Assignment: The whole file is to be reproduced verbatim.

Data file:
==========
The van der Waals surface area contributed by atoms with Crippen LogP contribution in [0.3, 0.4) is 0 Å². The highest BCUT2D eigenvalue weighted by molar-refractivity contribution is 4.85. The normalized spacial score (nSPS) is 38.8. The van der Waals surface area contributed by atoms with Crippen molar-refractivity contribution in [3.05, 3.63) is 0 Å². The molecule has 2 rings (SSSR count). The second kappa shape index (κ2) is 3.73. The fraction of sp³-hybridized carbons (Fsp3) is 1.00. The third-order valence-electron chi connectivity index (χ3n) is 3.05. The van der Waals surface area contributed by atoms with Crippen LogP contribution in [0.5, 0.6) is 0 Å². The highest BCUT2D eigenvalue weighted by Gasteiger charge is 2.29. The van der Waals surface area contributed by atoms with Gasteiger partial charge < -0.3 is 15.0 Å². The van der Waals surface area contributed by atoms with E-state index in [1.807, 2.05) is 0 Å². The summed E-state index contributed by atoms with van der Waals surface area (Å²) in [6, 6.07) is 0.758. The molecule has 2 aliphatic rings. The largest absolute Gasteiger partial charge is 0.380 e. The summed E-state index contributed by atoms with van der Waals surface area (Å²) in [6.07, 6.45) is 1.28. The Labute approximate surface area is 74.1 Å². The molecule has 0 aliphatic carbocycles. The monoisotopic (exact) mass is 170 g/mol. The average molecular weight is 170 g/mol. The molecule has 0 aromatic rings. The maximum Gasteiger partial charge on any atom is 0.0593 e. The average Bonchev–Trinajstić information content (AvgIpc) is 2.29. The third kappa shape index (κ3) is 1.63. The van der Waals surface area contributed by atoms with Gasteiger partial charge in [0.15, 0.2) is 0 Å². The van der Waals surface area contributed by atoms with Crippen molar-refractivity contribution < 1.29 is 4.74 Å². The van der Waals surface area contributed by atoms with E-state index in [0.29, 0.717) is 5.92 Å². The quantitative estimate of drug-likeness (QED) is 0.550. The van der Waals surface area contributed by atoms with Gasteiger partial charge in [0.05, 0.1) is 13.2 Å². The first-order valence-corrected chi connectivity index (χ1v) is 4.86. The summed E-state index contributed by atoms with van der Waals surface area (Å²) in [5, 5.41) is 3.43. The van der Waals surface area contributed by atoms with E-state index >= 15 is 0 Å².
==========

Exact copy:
The van der Waals surface area contributed by atoms with Crippen LogP contribution in [0.3, 0.4) is 0 Å². The highest BCUT2D eigenvalue weighted by molar-refractivity contribution is 4.85. The normalized spacial score (nSPS) is 38.8. The van der Waals surface area contributed by atoms with Crippen molar-refractivity contribution in [3.05, 3.63) is 0 Å². The molecule has 2 rings (SSSR count). The second kappa shape index (κ2) is 3.73. The fraction of sp³-hybridized carbons (Fsp3) is 1.00. The third-order valence-electron chi connectivity index (χ3n) is 3.05. The van der Waals surface area contributed by atoms with Crippen LogP contribution in [0.5, 0.6) is 0 Å². The highest BCUT2D eigenvalue weighted by Gasteiger charge is 2.29. The van der Waals surface area contributed by atoms with Gasteiger partial charge < -0.3 is 15.0 Å². The van der Waals surface area contributed by atoms with E-state index in [1.807, 2.05) is 0 Å². The summed E-state index contributed by atoms with van der Waals surface area (Å²) in [6, 6.07) is 0.758. The molecule has 2 aliphatic rings. The largest absolute Gasteiger partial charge is 0.380 e. The summed E-state index contributed by atoms with van der Waals surface area (Å²) in [6.07, 6.45) is 1.28. The Labute approximate surface area is 74.1 Å². The molecule has 0 aliphatic carbocycles. The monoisotopic (exact) mass is 170 g/mol. The average molecular weight is 170 g/mol. The molecule has 0 aromatic rings. The maximum Gasteiger partial charge on any atom is 0.0593 e. The average Bonchev–Trinajstić information content (AvgIpc) is 2.29. The third kappa shape index (κ3) is 1.63. The van der Waals surface area contributed by atoms with Gasteiger partial charge in [0.15, 0.2) is 0 Å². The van der Waals surface area contributed by atoms with Crippen molar-refractivity contribution < 1.29 is 4.74 Å². The van der Waals surface area contributed by atoms with E-state index in [0.29, 0.717) is 5.92 Å². The quantitative estimate of drug-likeness (QED) is 0.550. The van der Waals surface area contributed by atoms with Gasteiger partial charge in [0.05, 0.1) is 13.2 Å². The first-order valence-corrected chi connectivity index (χ1v) is 4.86. The summed E-state index contributed by atoms with van der Waals surface area (Å²) in [5, 5.41) is 3.43. The van der Waals surface area contributed by atoms with E-state index >= 15 is 0 Å².